Starting and running your own business as a solopreneur is ironically all about support. You may be the one in the driver seat of your vision, but you’re definitely not alone in bringing it to life.
Consider your friends, family, investors, clients, mentors, employees — all of the individuals helping to propel you forward, even in moments of maximum doubt.
I think one of the most difficult things for a small business owner to do sometimes is to know when to ask for help. These are the times when our independence and strong-will can work against us. Move out of the way, potential obstacles — we’re bouldering through.
What’s important (and downright necessary) to understand, though, is that seeking guidance in moments of doubt allows you to more readily let go of that uncertainty and chase growth. Here are a handful of resources worth exploring as a small business owner and entrepreneur.
Take Stock of Your Network
When I look back on the early days of Officeheads, I’m incredibly thankful for the mentors and network that helped contribute to my breadth of business knowledge. I was fortunate in the sense that there were individuals around me willing to teach and answer questions as they arose.
Even if not immediately obvious, you likely have a personal network of professionals at your fingertips waiting to be tapped into for knowledge. Simply hop on LinkedIn and you’ll see what I mean. Survey your personal connections, pose questions through the platform’s Career Advice service, and offer to treat those you’d like to pick the brains of to coffee or lunch.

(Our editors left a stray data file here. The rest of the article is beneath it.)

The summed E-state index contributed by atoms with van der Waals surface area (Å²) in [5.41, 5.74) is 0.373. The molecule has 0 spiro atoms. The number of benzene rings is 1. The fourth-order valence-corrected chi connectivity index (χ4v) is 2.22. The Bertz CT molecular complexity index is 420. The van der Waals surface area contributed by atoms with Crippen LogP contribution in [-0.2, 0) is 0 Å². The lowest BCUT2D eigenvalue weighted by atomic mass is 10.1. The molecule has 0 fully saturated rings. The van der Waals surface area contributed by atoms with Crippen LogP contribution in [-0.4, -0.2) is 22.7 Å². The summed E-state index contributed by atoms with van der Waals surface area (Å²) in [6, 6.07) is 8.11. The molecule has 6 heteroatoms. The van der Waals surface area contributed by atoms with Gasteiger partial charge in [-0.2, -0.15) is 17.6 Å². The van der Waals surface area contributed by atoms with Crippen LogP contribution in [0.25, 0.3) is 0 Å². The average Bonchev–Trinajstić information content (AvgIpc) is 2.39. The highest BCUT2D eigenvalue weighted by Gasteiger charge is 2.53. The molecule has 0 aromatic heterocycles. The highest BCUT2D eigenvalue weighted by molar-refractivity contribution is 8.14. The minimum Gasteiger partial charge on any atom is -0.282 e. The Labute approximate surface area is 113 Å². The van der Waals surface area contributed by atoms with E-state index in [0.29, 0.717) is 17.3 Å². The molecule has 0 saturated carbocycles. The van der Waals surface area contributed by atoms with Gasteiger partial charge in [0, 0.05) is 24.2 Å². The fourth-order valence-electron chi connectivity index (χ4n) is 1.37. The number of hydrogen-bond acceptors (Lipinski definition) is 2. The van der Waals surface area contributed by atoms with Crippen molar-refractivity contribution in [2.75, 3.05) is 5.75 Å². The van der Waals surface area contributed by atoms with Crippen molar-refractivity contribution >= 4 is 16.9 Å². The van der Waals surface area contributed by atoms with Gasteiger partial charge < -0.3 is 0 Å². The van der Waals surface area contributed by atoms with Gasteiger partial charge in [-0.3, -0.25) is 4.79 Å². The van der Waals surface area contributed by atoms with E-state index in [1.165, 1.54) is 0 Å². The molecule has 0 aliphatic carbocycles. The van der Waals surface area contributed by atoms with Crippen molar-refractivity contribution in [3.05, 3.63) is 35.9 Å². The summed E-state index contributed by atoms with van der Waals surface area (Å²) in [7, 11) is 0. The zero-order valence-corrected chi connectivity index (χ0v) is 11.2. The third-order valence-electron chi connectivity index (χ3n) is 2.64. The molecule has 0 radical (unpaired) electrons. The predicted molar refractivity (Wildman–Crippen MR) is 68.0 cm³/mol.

You’ll be surprised to find how willing people are to offer up advice and insight when you make an effort to actually foster a relationship. Acknowledge the value of their time and be willing to return the favor when needed.
Google is Your Friend
If you can Google the symptoms of a cold that just won’t seem to quit, you can Google just about any question related to running a small business. It’s the beauty and curse of the Information Age!
There’s no shortage of people out there, who have walked in your footsteps and overcome the challenges you might now be facing. Better yet, there’s no shortage of people sharing their experiences through forums, social media, and blogs.
Crowdsourcing your questions and issues online is great for verification at the very least. Sometimes you already know the answer in your gut. Much like therapy then, you simply need to confirm your experience through the eyes of someone else. Just try not to get stuck into analysis paralysis.
Seek Out Business-Minded Organizations
If you know where to look, it’s not hard to find groups of people that specifically cater to pro bono services for small business owners. SCORE is one such organization comprised of retired business owners seeking to offer mentorship and advice to those just starting out.
Similarly, a local favorite of mine is 1871. Their technology and entrepreneurship center provide a number of services to entrepreneurs such as co-working spaces, seminars, workshops, business-focused educational courses, and more. You can also check out your local community center and nearby professionally-minded Meetups to connect with fellow entrepreneurs eager to bounce around ideas and intermingle networks.
The most important thing you can do when seeking out resources as a small business is trust. Follow your gut with guidance that compliments your goals on a path towards growth.
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